Women in Poultry - Casey Bradley, PhD

Learn more about Casey Bradley, founder of The Sunswine Group and SunHatch
calendar icon 1 June 2022
clock icon 5 minute read

Casey Bradley was born and raised on a swine and mixed crop operation in Michigan, USA. She received a B.S. in Animal Science from Michigan State University and completed her M.S. and Ph.D. in Animal Science from the University of Arkansas. She then worked as a nutritionist with Kalmbach Feeds Inc. and was involved in both swine and poultry research. She went on to work in technical roles for AB Vista, Purina Animal Nutrition and DSM. In 2020, Casey founded The Sunswine Group and will soon be launching SunHatch. Her businesses are focused on innovation, professional development and consultancy for pig and poultry producers and the allied industry. She lives in Arkansas with her husband Jason and son Arthur.

Describe a typical day in your current role?

The great thing about my role is that one day is usually never the same as the previous day. I purposefully built variety and challenges into my business or is it just because we work in agriculture? Some days I will spend endless hours on Zoom calls, or I will be recording the next podcast episode or mentoring a student, or working on my next innovation project, or finetuning our data analytics platform for customers.

What’s unique about your role?

Casey Bradley, founder of SunHatch and The Sunswine Group

The most unique part about my job is that I get to decide what fuels my fire while serving the industry and developing the future of our industry.

What are the main challenges that you face in your role?

Like most start-ups, the number one challenge I face is cash flow and, in my case, time is money and time is a much more limited resource. As a consultant, you have work to do today that is paying the bills while hunting for the next paycheck. But ultimately, that is why we are building products that integrate into our service offerings.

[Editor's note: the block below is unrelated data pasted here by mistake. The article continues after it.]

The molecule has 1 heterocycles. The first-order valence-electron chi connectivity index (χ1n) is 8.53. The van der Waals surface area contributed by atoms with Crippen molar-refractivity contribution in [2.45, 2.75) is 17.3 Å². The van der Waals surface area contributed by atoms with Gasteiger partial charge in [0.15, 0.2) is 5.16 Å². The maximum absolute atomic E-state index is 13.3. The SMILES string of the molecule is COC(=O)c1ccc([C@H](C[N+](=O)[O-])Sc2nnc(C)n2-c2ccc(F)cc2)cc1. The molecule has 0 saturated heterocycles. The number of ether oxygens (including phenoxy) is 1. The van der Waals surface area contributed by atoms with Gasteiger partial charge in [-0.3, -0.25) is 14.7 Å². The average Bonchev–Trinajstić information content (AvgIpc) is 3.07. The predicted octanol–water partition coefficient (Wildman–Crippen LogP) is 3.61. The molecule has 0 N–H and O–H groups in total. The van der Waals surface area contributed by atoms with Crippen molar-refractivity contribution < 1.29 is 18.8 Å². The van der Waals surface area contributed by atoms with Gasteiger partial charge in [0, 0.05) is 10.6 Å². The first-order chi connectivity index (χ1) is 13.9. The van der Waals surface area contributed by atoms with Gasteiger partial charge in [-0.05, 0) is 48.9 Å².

What does the future of poultry health look like in terms of preventing and treating disease?

My career goal for livestock agriculture has always been to move away from reactive toward predictive strategies to optimize the health and well-being of our animals. When the animals are thriving, the people are usually thriving too within a system. I had the incredible opportunity to work on DSM’s Verax project from the beginning and seeing it now, from an outsider’s perspective, I am truly excited to know the finish line is closer than I imagined to harnessing our data and predicting disease or other challenges to give us an opportunity to intervene in a quick and sustainable way. The great news is that this is just one example of the future of predictive and proactive strategies to keep our industry sustainable.

Are there individuals or organizations in poultry who you’ve found particularly inspirational?

In our industry, there are tons of people behind the scenes that you will never hear about. They show up every day and do the best they can to keep our industry moving. These include our contract growers and farm staff, our feed mill personnel, our trucking operations, our plant workers and all our administrative staff. Every single person in the process is essential to producing a safe and nutritious protein source for mankind…. we all feed the world…and these people inspire me to continue to ask “What if?” and drive me to come up with new ideas to make their jobs just a little easier.